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Apache Module mod_access_compat

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Description:Group authorizations based on host (name or IP address)
Module Identifier:access_compat_module
Source File:mod_access_compat.c
Compatibility:Available in Apache HTTP Server 2.3 as a compatibility module with previous versions of Apache httpd 2.x. The directives provided by this module have been deprecated by the new authz refactoring. Please see mod_authz_host


The directives provided by mod_access_compat are used in <Directory>, <Files>, and <Location> sections as well as .htaccess files to control access to particular parts of the server. Access can be controlled based on the client hostname, IP address, or other characteristics of the client request, as captured in environment variables. The Allow and Deny directives are used to specify which clients are or are not allowed access to the server, while the Order directive sets the default access state, and configures how the Allow and Deny directives interact with each other.

Both host-based access restrictions and password-based authentication may be implemented simultaneously. In that case, the Satisfy directive is used to determine how the two sets of restrictions interact.


The directives provided by mod_access_compat have been deprecated by mod_authz_host. Mixing old directives like Order, Allow or Deny with new ones like Require is technically possible but discouraged. This module was created to support configurations containing only old directives to facilitate the 2.4 upgrade. Please check the upgrading guide for more information.

In general, access restriction directives apply to all access methods (GET, PUT, POST, etc). This is the desired behavior in most cases. However, it is possible to restrict some methods, while leaving other methods unrestricted, by enclosing the directives in a <Limit> section.

Merging of configuration sections

When any directive provided by this module is used in a new configuration section, no directives provided by this module are inherited from previous configuration sections.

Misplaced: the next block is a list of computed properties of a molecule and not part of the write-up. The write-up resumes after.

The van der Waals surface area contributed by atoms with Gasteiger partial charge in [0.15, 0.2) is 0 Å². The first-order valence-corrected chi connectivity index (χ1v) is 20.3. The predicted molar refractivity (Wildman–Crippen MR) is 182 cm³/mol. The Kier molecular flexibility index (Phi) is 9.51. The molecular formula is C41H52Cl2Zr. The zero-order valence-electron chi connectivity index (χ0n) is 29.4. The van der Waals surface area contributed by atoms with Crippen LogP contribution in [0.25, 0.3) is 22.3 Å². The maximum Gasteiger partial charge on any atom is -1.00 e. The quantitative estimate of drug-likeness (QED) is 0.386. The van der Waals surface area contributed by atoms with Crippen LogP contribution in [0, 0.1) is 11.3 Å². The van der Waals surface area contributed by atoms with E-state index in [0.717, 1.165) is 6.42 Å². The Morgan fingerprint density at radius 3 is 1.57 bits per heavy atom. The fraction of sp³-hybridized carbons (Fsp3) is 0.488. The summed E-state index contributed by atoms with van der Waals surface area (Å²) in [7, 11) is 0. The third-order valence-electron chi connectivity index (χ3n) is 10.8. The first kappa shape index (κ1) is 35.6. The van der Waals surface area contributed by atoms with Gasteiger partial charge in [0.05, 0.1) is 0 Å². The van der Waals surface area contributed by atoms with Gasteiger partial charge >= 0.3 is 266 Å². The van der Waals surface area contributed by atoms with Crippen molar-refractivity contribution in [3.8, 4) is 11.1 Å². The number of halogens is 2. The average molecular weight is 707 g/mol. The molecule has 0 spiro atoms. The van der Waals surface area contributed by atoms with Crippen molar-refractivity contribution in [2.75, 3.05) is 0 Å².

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See also


Allow Directive

Description:Controls which hosts can access an area of the server
Syntax: Allow from all|host|env=[!]env-variable [host|env=[!]env-variable] ...
Context:directory, .htaccess

The Allow directive affects which hosts can access an area of the server. Access can be controlled by hostname, IP address, IP address range, or by other characteristics of the client request captured in environment variables.

The first argument to this directive is always from. The subsequent arguments can take three different forms. If Allow from all is specified, then all hosts are allowed access, subject to the configuration of the Deny and Order directives as discussed below. To allow only particular hosts or groups of hosts to access the server, the host can be specified in any of the following formats:

A (partial) domain-name
Allow from example.org
Allow from .net example.edu

Hosts whose names match, or end in, this string are allowed access. Only complete components are matched, so the above example will match foo.example.org but it will not match fooexample.org. This configuration will cause Apache httpd to perform a double DNS lookup on the client IP address, regardless of the setting of the HostnameLookups directive. It will do a reverse DNS lookup on the IP address to find the associated hostname, and then do a forward lookup on the hostname to assure that it matches the original IP address. Only if the forward and reverse DNS are consistent and the hostname matches will access be allowed.

A full IP address
Allow from
Allow from

An IP address of a host allowed access

A partial IP address
Allow from 10.1
Allow from 10 172.20 192.168.2

The first 1 to 3 bytes of an IP address, for subnet restriction.

A network/netmask pair
Allow from

A network a.b.c.d, and a netmask w.x.y.z. For more fine-grained subnet restriction.

A network/nnn CIDR specification
Allow from

Similar to the previous case, except the netmask consists of nnn high-order 1 bits.

Note that the last three examples above match exactly the same set of hosts.

IPv6 addresses and IPv6 subnets can be specified as shown below:

Allow from 2001:db8::a00:20ff:fea7:ccea
Allow from 2001:db8::a00:20ff:fea7:ccea/10

The third format of the arguments to the Allow directive allows access to the server to be controlled based on the existence of an environment variable. When Allow from env=env-variable is specified, then the request is allowed access if the environment variable env-variable exists. When Allow from env=!env-variable is specified, then the request is allowed access if the environment variable env-variable doesn't exist. The server provides the ability to set environment variables in a flexible way based on characteristics of the client request using the directives provided by mod_setenvif. Therefore, this directive can be used to allow access based on such factors as the clients User-Agent (browser type), Referer, or other HTTP request header fields.

SetEnvIf User-Agent ^KnockKnock/